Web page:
“Many people have thrown their hands up with the population issue,” said Madeline Bernstein, whose organization, Society for the Prevention of Cruelty to Animals Los Angeles (spcaLA), hosted an adoption fair at CatCon. “As an industry, we’ve made progress with dogs but not with cats.”
Where do all these street cats come from in the first place? The first issue is that many people don’t take care of their own pet cats. “People, not infrequently, abandon cats much more than dogs,” said Peter J. Wolf, founder of Vox Felina, a blog on science and policy issues related to cat-population management.
“And with the math being what it is, as you can imagine, it doesn’t take long for their population numbers to get out of control.”
A second factor are well-meaning residents who feed L.A.’s street cats. People take it upon themselves to care for the animals, but in doing so they often make the population problem much worse. If the cats are intact, meaning not spayed or neutered, more food means more opportunities to reproduce. As the number of cats in a given colony balloons, enormous pressure is put on city institutions responsible for managing the stray and feral population.
Brenda Barnette, general manager for the Los Angeles Department of Animal Services (DAS), said it’s a problem the city knows far too well. “When our officers get a call that a neighbor has ‘too many cats,’ we often see a well-intentioned individual who started feeding the cats,” she wrote in an email statement. “The cats multiplied and the situation is out of control and is not good for the cats, the neighbors or the person who was trying to do a good deed.”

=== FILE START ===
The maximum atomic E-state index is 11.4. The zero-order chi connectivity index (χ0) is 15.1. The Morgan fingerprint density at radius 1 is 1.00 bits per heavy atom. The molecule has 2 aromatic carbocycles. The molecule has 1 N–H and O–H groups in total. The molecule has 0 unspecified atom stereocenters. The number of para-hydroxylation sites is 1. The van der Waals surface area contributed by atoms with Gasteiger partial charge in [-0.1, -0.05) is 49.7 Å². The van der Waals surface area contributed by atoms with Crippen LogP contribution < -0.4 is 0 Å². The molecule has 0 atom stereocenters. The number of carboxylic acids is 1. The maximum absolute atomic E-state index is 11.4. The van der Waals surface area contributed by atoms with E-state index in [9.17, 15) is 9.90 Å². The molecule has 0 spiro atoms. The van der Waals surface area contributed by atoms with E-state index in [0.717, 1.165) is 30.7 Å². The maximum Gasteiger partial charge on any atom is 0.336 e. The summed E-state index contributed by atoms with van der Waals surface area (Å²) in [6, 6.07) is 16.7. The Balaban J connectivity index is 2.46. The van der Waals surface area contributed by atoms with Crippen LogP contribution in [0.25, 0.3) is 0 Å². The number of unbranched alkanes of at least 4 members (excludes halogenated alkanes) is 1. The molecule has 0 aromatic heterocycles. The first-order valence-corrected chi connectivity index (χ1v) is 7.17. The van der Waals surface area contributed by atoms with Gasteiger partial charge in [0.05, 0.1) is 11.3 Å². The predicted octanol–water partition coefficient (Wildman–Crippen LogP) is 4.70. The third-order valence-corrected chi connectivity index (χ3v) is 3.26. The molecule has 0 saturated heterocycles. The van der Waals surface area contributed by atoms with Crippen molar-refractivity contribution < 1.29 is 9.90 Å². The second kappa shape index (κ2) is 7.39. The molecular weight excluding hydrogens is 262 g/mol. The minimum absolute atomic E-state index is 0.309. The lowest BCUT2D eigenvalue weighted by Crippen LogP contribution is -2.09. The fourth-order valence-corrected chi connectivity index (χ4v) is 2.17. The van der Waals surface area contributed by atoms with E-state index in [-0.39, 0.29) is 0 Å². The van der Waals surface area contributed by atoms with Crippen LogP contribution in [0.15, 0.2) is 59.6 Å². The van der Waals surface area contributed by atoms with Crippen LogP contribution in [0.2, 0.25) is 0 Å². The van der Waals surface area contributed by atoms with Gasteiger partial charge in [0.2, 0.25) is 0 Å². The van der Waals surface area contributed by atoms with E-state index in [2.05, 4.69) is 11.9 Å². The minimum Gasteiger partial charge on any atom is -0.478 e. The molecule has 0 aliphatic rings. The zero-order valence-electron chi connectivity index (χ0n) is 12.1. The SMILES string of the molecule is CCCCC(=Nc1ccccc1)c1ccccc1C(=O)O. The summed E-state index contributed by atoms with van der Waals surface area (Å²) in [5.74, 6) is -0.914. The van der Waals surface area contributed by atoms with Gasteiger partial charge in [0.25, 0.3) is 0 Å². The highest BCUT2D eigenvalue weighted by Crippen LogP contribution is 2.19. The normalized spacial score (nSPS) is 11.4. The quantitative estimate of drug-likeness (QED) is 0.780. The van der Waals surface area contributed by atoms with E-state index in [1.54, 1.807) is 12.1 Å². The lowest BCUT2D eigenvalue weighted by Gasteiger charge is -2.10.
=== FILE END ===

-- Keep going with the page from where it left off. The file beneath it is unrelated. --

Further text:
A third problem is that feral and aggressive cats can't be put up for adoption. They're simply housed for the statutory holding period and then put down when their time is up. Not picking up free-roaming cats keeps shelter intake numbers lower and reduces euthanization figures. Of course, it also leaves more cats on the street, unfixed and reproducing like mad, which ultimately exacerbates the situation.
Prior to 2010, the city had begun trapping stray and feral cats, neutering them at a facility and returning them to their territory to continue their lives without the ability to reproduce. This method, known as TNR (trap, neuter, release), drew the ire of the Urban Wildlands Group, which advocates for birds, squirrels and lots of other little critters that fall prey to free-roaming cats. The group sued and won. In the judge’s ruling, the city received an injunction against practicing TNR. Now, not only can DAS not perform TNR but it can't inform city residents of the private organizations that do, and it can't give shelter cats to TNR groups unless those groups sign an agreement not to carry out the “release” part of their program.